22. Historical Context: Important Events 1853 - 1880 Over 2 million Britons emigrated to settle in British colonies – especially Canada and Australia 1839 - 1842 Opium War against China 1853 - 1856 Crimean War 1857 Indian Mutiny Parliament took over rule of India from East India Co. and set up a civil service government 1877 Queen Victoria was named “Empress of India” 1899 - 1902 Boers’ War By 1890, the British Empire contained ¼ of the earth’s territory, and ¼ of the earth’s population.

  23. Socio-Cultural Context • Urbanization • Britain became a nation of town dwellers • Extraordinary industrial development • Overcrowding • Poverty – appalling living conditions in slums (squalor, disease, bad sanitation, crime, high death rate) • Terrible working conditions (polluted atmosphere, disatrous effects on health especially on children)

  24. Socio-Cultural Context: The Great Stink • This expression is used to describe the terrible smell in London, coming from the Thames. • The “Miasmas”, exhalations from decaying matter, poisoned the air.

  25. Socio-Cultural Context: Poverty • Poor families, with 4-5 children, lived in houses with 2-3 rooms and without a lavatory • The houses of the rich had water in the kitchen, gas lighting, flushing toilets and were decorated.

  26. Socio-Cultural Context: The Clubs • The clubs had their origin in the coffee houses, but they contributed to increase the difference between social classes. • In fact, only people belonging to high classes could be members of a club.

  27. Socio-Cultural Context • Material progress + wealth emerge from hard work • Appearance is very important • Respectability = a mixture of both morality and hypocrisy, severity and conformity to social standards • Philanthropy = charitable activity addressed to every kind of poverty • Victorian family = a patriarchal unit where the husband was dominant and the wife was the angel in the home

  28. Socio-Cultural Context • The fallen woman • Patriotism • Private life was separated from public behaviour • The Victorian Age was an age of misery, because the process of industrialization had a high social cost

  29. Socio-Cultural Context: Contrasts • On one side, there was PROSPERITY and MATERIAL SCIENTIFIC PROGRESS, ETHICAL CONFORMISM, MORALISM and PHILANTHROPY on the other side POVERTY, UGLINESS, CORRUPTION, INJUSTICE, MONEY and CAPITALISTIC GREEDINESS • This aroused the concern of more and more theorists and reformers who tried to improve living conditions at all levels, including hospitals, schools and prisons. • A Victorian Compromise • A set code of moral values that explained the general tendency to be excessively puritanical and to avoid taking definite positions

  30. Socio-Cultural Context: Frame of Mind • Contained a lot of contradictions caused among other things by the influence of new philosophical trends, religious movements, economic theories and scientific discoveries of the period: • Evangelicalism = good moral Christian conduct • Utilitarianism = only what is useful is good, any problem could be overcome through reason • Evolutionism = theory of evolution of species governed by natural selection and struggle for survival • Determinism = theory which denies human freedom of action, everything is strictly governed by cause and effect

  31. Socio-Cultural Context: Frame of Mind • A Victorian Compromise • A set code of moral values that explained the general tendency to be excessively puritanical and to avoid taking definite positions • People tried to live up to a national spirit of earnestness, respectability, modesty and domesticity. • Common sense and moral propriety, which were ignored by the Romanticists, again became the predominant preoccupation in literary works.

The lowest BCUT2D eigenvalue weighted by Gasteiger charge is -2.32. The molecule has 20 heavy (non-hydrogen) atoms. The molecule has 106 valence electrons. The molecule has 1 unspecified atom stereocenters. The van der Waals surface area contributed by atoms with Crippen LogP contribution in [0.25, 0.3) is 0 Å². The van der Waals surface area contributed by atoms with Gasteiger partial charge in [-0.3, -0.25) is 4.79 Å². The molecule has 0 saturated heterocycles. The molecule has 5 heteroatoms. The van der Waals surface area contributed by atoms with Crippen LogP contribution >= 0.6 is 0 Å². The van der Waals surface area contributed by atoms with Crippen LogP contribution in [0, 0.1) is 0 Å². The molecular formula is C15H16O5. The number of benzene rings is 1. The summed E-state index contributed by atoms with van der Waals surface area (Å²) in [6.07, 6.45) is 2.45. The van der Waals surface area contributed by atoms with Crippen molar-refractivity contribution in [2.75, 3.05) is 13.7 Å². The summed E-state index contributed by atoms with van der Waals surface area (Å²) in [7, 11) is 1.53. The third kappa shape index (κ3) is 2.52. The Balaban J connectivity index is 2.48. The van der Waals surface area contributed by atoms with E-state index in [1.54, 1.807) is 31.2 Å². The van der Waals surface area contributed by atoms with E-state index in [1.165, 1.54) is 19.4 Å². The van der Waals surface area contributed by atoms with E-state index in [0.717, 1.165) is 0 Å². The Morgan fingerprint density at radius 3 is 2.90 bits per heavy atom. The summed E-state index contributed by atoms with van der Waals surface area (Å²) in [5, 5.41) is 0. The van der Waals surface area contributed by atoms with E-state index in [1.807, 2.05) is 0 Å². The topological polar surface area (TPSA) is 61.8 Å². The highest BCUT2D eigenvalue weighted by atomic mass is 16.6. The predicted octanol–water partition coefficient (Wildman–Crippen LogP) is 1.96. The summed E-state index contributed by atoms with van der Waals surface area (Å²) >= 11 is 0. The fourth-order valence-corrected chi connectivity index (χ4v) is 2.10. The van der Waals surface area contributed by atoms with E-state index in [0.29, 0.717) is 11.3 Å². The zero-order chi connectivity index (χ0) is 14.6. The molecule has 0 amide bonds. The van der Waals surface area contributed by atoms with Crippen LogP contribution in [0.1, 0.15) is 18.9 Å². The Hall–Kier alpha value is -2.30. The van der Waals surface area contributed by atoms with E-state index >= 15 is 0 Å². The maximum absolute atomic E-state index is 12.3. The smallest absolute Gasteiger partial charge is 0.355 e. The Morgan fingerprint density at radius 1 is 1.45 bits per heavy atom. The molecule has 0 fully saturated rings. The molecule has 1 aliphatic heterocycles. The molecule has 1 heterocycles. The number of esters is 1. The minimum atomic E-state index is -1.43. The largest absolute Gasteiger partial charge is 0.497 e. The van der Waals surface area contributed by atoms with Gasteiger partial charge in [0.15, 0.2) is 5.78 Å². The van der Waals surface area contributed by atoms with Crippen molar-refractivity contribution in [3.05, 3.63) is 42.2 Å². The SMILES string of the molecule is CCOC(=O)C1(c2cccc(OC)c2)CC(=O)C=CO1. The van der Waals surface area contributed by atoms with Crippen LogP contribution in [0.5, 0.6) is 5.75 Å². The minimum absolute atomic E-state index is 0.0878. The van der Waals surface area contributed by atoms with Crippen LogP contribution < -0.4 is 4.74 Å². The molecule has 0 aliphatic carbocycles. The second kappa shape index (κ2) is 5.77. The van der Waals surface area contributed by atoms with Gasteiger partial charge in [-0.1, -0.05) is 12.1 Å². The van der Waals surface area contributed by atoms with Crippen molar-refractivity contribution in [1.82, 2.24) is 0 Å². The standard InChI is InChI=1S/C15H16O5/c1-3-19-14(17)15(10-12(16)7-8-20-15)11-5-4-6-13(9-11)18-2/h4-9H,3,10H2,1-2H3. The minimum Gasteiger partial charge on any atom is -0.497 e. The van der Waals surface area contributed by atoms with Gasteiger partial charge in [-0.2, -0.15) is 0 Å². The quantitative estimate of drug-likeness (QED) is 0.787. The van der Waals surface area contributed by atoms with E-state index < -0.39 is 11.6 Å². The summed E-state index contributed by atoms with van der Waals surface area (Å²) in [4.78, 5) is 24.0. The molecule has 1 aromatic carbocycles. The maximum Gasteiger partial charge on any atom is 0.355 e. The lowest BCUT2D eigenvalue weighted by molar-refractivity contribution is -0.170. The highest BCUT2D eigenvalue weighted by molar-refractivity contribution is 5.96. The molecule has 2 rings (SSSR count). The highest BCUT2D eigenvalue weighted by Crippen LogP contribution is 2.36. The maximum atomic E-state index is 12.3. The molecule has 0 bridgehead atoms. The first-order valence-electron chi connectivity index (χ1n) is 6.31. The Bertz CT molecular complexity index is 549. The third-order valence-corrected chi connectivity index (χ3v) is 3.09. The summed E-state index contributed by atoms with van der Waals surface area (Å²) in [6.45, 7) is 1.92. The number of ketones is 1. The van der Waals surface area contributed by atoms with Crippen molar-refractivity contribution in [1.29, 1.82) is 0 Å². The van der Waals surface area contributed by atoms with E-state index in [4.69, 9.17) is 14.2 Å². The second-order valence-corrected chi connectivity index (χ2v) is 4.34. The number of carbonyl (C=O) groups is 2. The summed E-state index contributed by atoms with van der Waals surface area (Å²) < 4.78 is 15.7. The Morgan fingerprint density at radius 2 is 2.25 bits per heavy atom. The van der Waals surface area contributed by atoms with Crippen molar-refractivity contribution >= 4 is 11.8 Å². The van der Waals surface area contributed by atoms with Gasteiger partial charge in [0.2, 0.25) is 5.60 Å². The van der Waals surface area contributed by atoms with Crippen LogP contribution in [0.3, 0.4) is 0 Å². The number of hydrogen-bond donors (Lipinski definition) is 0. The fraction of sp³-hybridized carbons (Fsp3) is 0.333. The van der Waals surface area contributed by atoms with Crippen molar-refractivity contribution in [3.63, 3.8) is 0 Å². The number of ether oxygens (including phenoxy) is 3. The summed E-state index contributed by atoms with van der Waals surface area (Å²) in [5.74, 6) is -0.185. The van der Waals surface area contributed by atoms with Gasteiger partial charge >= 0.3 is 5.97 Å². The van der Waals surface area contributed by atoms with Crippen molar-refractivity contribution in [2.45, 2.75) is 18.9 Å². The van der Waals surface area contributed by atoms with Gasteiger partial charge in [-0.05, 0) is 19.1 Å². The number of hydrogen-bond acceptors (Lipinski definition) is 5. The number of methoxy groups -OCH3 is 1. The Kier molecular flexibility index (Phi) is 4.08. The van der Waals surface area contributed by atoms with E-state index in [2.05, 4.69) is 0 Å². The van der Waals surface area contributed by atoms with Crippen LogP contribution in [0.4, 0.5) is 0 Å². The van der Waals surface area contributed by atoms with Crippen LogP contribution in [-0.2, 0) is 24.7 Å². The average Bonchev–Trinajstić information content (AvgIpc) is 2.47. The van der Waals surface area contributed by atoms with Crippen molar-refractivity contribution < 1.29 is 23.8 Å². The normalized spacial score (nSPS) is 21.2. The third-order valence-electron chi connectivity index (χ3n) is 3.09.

32. Political Reforms 1832: The Reform Bill extended voting rights to all males owning property worth £10 in annual rent – lower middle classes 1838-48: Chartist Movement “People’s Charter” advocated universal suffrage, secret ballots and legislative reforms 1867: Second Reform Bill: extended right to vote to some of working class 1870-1908: Married Women’s Property Acts – granted women the right to own property –”women were legally recognized as individuals in their own right for the first time in history.”

  33. Political Reforms 1834: Poor Law-Amendment applied a system of workhouses for poor people 1871: Trade Union Act-made it legal for laborers to organize to protect their rights

  34. Social Reforms 1846: Repeal of Corn Laws – elimination of tax on grains – Free trade 1833-78: Factory Acts – restricted child labor, limited work hours, required public education. Abolished slavery/Factory Act-regulated child labor in factories 1834: Poor Law-Amendment applied a system of workhouses for poor people 1857: Divorce and Matrimonial Causes Act 1848: Establishment of first Women’s College in London. By the end of Victoria’s reign, women could get degrees at 12 universities and study at Oxford and Cambridge

  35. Technological Advancements 1830: Liverpool and Manchester RR – first public steam railway in the world • Steam ships • Telegraph -- intercontinental cables • Photography • High speed printing • Cast iron for building • Anesthetics – Ether • Others

  36. Science • All accredited geologists agreed that the earth was millions of years old, that strata were layers from different times and that Genesis was incompatible with the findings of modern geology or irrelevant. Many discoveries about dinosaurs throughout the 19th • Astronomy: new planetary and cosmic discoveries • Charles Darwin (1809-82) & Darwinism • Thomas Henry Huxley (1825-95): Huxley advocated broad primary school instruction: reading, writing, arithmetic, art, science, and music.

  37. Religion 1829: Catholic Relief Act – granted Catholics the same political rights as Protestants 1835: Jews are granted the right to vote • 1857: Sir David Salomons elected Lord Mayor of London • 1868: Benjamin Disraeli, a convert to Anglicanism, becomes Prime Minister • The Church of England • Low Church – evangelical, highly individual, abolitionists, Puritanical (Christian Right ) • Broad Church – open to modern advances in science, emphasized inclusion ( Liberals ) • High Church – emphasized tradition, ritual and authority – the Oxford Movement – resistant to liberal ideas (Conservatives)